By Martha Pskowski and Lauren Villagran/El Paso Times
Health experts like to warn that “disease knows no borders.”
It was true for El Paso and Juárez at the U.S.-Mexico border, two cities a river’s width apart, as COVID-19 ripped through families on both sides as if the border didn’t exist, changing and ending lives regardless of nationality.
The two cities confronted waves of COVID-19 that hit within days or weeks of each other. The virus took a terrible toll on the lives of Borderland residents, overwhelming hospitals, shuttering businesses and isolating previously intertwined communities.
More than 3,300 people have died in El Paso; more than 4,500 have perished in Juárez.
Texas border counties like El Paso and Hidalgo, with strong ties between McAllen and Reynosa, were some of the hardest-hit in the state. U.S. border crossings were closed to most Mexican nationals for nearly two years, isolating binational families and communities. Both cities suffered parallel economic losses.
Among the top lessons learned from the past two years is that the U.S. and Mexico, El Paso and Juárez, need to work more closely together on pandemic crisis management, according to research and interviews with more two dozen experts in border health. The El Paso Times and Puente Collaborative is examining what worked in the global fight to contain the pandemic and future strategies to cope with disease threats at the border.
El Paso and Juárez officials opened lines of communication and tried to find ways to share resources, like vaccines. But divisive politics and a lack of federal support, from either Washington D.C. or Mexico City, hindered deeper collaboration that could have saved lives.
“At a time when we were very polarized about borders in particular, this disease comes along that forces both the northern border of Mexico and the southern border of the United States to be isolated, politically and geographically,” said Dr. Manuel de la Rosa, vice president for community engagement at Texas Tech University Health Sciences Center and a member of the U.S.-Mexico Border Health Commission.
Binational plans laid by the U.S. and Mexico in the wake of past, less lethal pandemics were largely ignored while the vehicles for addressing Borderland health had been largely dismantled.
The North American Plan for Animal and Pandemic Influenza — a guide to cooperatively addressing disease threats for the U.S., Mexico and Canada — wasn’t broadly put into action, analysts say. The North American Leaders Summit, where issues of cross-border health were once discussed, hadn’t been held since 2016. The U.S.-Mexico Border Health Commission, tasked with improving well-being in the Borderland, had seen its funding decline and activities curbed.
“Border cooperation is difficult,” said Julie Collins-Dogrul, associate professor of sociology at Whittier College who studies border health. “That means we need everything we can do at multiple levels to help facilitate that communication, to legitimize it and to say it’s important.”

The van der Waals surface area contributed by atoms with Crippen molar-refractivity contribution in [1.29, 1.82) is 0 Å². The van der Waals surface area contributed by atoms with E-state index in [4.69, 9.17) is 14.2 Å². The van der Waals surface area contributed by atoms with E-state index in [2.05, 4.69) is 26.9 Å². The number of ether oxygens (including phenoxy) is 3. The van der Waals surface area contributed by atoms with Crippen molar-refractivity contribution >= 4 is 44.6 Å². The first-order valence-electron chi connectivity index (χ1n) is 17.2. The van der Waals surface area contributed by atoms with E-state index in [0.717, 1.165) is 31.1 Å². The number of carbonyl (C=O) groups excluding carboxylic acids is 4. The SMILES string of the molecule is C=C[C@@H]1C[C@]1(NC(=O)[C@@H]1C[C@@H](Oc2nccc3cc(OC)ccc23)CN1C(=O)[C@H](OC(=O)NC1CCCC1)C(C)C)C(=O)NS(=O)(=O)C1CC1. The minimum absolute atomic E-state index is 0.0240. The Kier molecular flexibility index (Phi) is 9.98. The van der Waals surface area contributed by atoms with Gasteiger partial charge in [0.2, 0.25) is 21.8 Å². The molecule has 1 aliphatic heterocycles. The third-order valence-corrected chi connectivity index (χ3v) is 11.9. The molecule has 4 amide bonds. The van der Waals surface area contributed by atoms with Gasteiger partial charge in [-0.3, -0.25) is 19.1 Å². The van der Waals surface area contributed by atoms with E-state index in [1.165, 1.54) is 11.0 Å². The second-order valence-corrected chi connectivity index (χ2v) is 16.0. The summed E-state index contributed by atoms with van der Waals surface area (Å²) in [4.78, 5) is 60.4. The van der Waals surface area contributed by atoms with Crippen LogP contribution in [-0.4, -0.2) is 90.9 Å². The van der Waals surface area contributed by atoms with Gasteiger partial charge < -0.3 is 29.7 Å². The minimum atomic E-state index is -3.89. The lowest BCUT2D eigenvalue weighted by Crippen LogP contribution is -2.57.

Health authorities say after two years of experimentation in pandemic crisis management, border communities have a lot to learn from one other. At great odds, sister cities from Texas to California found creative ways to share resources and coordinate responses.
San Diego vaccinated Tijuana maquila workers, and El Paso did the same for factory workers in Juárez. New Mexico’s health department shared contact-tracing information with counterparts in Chihuahua state. A Douglas, Ariz., health clinic closely coordinated disease surveillance with nearby hospitals in Agua Prieta, Sonora.
El Paso County Judge Ricardo Samaniego said binational communities need to come together to learn from one another — however painful reliving any part of the past two years may be.
“It was too expensive and too many people died for us to walk away from it,” Samaniego said.
COVID-19 hits the Borderland
There were many unknowns at the beginning of the pandemic: doubts about how the novel coronavirus spread, what policies would be most effective at curbing transmission, who was at greatest peril.
“Our first case was detected that night on March 13,” said Dee Margo, who was the El Paso mayor in 2020. “We started gearing up to deal with an unknown, and we didn’t know the severity.”
The United States had inordinately more resources to fight the pandemic than Mexico. Government spending on health care in Mexico was a mere $608 per capita in 2020, according to the Organization for Economic Cooperation and Development. The United States spent $9,054 per capita in 2019, according to the most recent data available.
In the Borderland, officials in two countries, with vastly different resources and health systems, faced the same threat.
People living near the U.S.-Mexico border faced enormous risks. El Paso and Juárez share high rates of diabetes, obesity and hypertension — conditions that made COVID-19 more lethal. Multi-generational households, a norm in the Borderland, meant vulnerable seniors could be more exposed to the virus.
In the U.S., federal spending cuts had hobbled border health offices charged with coordinating with Mexico on health issues.
“Instead of having one resource to ride into that effort, we basically had to say, New Mexico what can you do? El Paso what can you do?” Travis Leyva of the New Mexico Office of Border Health in Las Cruces said. “We were limited.”
The Centers for Disease Control and Prevention declined an interview request for this series.
Pandemic becomes political
As local leaders scrambled, the U.S. and Mexican governments turned inward. The U.S. prohibited non-essential travel at land border crossings beginning on March 21, 2020, and although the effort was billed as a “joint” decision with Mexico, the Mexican government never restricted southbound travel.